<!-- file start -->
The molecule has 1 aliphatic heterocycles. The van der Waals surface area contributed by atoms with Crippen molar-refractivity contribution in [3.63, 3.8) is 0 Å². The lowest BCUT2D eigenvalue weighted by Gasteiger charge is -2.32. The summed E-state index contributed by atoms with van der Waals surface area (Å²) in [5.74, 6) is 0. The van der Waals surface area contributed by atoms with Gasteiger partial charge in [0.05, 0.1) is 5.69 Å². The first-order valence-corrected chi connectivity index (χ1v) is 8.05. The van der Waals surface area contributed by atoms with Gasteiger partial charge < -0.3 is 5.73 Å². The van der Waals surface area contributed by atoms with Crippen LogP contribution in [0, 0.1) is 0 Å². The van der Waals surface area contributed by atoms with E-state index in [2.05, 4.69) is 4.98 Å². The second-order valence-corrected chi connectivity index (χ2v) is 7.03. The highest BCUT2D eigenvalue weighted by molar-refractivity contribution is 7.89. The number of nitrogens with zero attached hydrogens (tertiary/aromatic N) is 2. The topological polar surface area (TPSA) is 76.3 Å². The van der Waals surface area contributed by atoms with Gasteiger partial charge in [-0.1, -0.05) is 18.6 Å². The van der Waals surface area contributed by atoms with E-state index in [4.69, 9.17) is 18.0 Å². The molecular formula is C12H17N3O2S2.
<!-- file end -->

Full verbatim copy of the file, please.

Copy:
The molecule has 1 aliphatic heterocycles. The van der Waals surface area contributed by atoms with Crippen molar-refractivity contribution in [3.63, 3.8) is 0 Å². The lowest BCUT2D eigenvalue weighted by Gasteiger charge is -2.32. The summed E-state index contributed by atoms with van der Waals surface area (Å²) in [5.74, 6) is 0. The van der Waals surface area contributed by atoms with Gasteiger partial charge in [0.05, 0.1) is 5.69 Å². The first-order valence-corrected chi connectivity index (χ1v) is 8.05. The van der Waals surface area contributed by atoms with Gasteiger partial charge < -0.3 is 5.73 Å². The van der Waals surface area contributed by atoms with Crippen LogP contribution in [0, 0.1) is 0 Å². The van der Waals surface area contributed by atoms with E-state index in [2.05, 4.69) is 4.98 Å². The second-order valence-corrected chi connectivity index (χ2v) is 7.03. The highest BCUT2D eigenvalue weighted by molar-refractivity contribution is 7.89. The number of nitrogens with zero attached hydrogens (tertiary/aromatic N) is 2. The topological polar surface area (TPSA) is 76.3 Å². The van der Waals surface area contributed by atoms with Gasteiger partial charge in [-0.1, -0.05) is 18.6 Å². The van der Waals surface area contributed by atoms with E-state index in [4.69, 9.17) is 18.0 Å². The molecular formula is C12H17N3O2S2.